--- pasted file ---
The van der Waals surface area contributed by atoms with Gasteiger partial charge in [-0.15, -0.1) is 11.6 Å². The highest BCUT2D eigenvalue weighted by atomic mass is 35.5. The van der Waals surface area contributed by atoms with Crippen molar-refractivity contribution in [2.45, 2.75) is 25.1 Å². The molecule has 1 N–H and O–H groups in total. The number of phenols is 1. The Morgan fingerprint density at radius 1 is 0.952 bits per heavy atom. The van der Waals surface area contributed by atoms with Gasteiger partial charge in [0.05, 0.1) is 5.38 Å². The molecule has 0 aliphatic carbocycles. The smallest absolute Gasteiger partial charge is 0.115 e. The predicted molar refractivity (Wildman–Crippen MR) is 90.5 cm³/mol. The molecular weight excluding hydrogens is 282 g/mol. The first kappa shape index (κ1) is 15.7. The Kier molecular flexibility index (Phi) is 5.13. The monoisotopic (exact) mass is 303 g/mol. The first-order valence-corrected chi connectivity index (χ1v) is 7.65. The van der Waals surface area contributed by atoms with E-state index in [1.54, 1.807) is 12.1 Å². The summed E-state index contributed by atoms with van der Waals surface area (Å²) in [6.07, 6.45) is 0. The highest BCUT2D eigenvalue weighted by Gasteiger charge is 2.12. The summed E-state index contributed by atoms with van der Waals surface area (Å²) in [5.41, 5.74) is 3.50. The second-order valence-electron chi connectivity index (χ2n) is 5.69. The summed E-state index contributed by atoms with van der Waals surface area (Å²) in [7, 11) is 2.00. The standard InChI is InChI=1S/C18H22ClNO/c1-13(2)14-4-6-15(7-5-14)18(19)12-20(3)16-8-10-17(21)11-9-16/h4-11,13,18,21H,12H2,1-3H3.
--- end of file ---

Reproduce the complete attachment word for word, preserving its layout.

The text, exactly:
The van der Waals surface area contributed by atoms with Gasteiger partial charge in [-0.15, -0.1) is 11.6 Å². The highest BCUT2D eigenvalue weighted by atomic mass is 35.5. The van der Waals surface area contributed by atoms with Crippen molar-refractivity contribution in [2.45, 2.75) is 25.1 Å². The molecule has 1 N–H and O–H groups in total. The number of phenols is 1. The Morgan fingerprint density at radius 1 is 0.952 bits per heavy atom. The van der Waals surface area contributed by atoms with Gasteiger partial charge in [0.05, 0.1) is 5.38 Å². The molecule has 0 aliphatic carbocycles. The smallest absolute Gasteiger partial charge is 0.115 e. The predicted molar refractivity (Wildman–Crippen MR) is 90.5 cm³/mol. The molecular weight excluding hydrogens is 282 g/mol. The first kappa shape index (κ1) is 15.7. The Kier molecular flexibility index (Phi) is 5.13. The monoisotopic (exact) mass is 303 g/mol. The first-order valence-corrected chi connectivity index (χ1v) is 7.65. The van der Waals surface area contributed by atoms with E-state index in [1.54, 1.807) is 12.1 Å². The summed E-state index contributed by atoms with van der Waals surface area (Å²) in [6.07, 6.45) is 0. The highest BCUT2D eigenvalue weighted by Gasteiger charge is 2.12. The summed E-state index contributed by atoms with van der Waals surface area (Å²) in [5.41, 5.74) is 3.50. The second-order valence-electron chi connectivity index (χ2n) is 5.69. The summed E-state index contributed by atoms with van der Waals surface area (Å²) in [7, 11) is 2.00. The standard InChI is InChI=1S/C18H22ClNO/c1-13(2)14-4-6-15(7-5-14)18(19)12-20(3)16-8-10-17(21)11-9-16/h4-11,13,18,21H,12H2,1-3H3.